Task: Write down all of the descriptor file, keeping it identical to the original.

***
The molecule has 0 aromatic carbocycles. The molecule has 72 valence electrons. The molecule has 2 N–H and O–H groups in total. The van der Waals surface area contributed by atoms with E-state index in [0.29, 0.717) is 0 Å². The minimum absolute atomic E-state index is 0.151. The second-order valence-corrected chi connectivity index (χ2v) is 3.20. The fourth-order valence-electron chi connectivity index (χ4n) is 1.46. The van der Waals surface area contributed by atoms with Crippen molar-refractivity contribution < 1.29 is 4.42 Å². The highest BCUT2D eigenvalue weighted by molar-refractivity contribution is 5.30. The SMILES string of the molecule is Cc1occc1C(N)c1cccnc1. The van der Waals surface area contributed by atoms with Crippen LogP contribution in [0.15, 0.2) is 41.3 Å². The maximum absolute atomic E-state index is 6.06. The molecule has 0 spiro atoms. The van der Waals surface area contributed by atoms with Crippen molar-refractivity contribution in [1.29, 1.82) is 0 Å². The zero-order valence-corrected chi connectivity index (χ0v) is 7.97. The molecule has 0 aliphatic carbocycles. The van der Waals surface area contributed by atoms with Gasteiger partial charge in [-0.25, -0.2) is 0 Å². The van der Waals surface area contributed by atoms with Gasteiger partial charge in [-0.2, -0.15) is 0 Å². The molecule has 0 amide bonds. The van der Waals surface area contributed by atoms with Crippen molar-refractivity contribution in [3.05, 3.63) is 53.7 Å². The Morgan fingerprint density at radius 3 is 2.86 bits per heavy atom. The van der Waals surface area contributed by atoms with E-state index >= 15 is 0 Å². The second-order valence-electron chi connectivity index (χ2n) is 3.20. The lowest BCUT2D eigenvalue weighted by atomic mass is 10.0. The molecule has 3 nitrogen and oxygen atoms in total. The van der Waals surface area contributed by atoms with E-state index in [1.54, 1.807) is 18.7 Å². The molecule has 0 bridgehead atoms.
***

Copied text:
The molecule has 0 aromatic carbocycles. The molecule has 72 valence electrons. The molecule has 2 N–H and O–H groups in total. The van der Waals surface area contributed by atoms with E-state index in [0.29, 0.717) is 0 Å². The minimum absolute atomic E-state index is 0.151. The second-order valence-corrected chi connectivity index (χ2v) is 3.20. The fourth-order valence-electron chi connectivity index (χ4n) is 1.46. The van der Waals surface area contributed by atoms with Crippen molar-refractivity contribution < 1.29 is 4.42 Å². The highest BCUT2D eigenvalue weighted by molar-refractivity contribution is 5.30. The SMILES string of the molecule is Cc1occc1C(N)c1cccnc1. The van der Waals surface area contributed by atoms with Crippen LogP contribution in [0.15, 0.2) is 41.3 Å². The maximum absolute atomic E-state index is 6.06. The molecule has 0 spiro atoms. The van der Waals surface area contributed by atoms with Crippen molar-refractivity contribution in [1.29, 1.82) is 0 Å². The zero-order valence-corrected chi connectivity index (χ0v) is 7.97. The molecule has 0 aliphatic carbocycles. The van der Waals surface area contributed by atoms with Gasteiger partial charge in [-0.25, -0.2) is 0 Å². The van der Waals surface area contributed by atoms with Gasteiger partial charge in [-0.2, -0.15) is 0 Å². The molecule has 0 amide bonds. The van der Waals surface area contributed by atoms with Crippen molar-refractivity contribution in [3.05, 3.63) is 53.7 Å². The Morgan fingerprint density at radius 3 is 2.86 bits per heavy atom. The van der Waals surface area contributed by atoms with E-state index >= 15 is 0 Å². The second-order valence-electron chi connectivity index (χ2n) is 3.20. The lowest BCUT2D eigenvalue weighted by atomic mass is 10.0. The molecule has 3 nitrogen and oxygen atoms in total. The van der Waals surface area contributed by atoms with E-state index in [1.54, 1.807) is 18.7 Å². The molecule has 0 bridgehead atoms.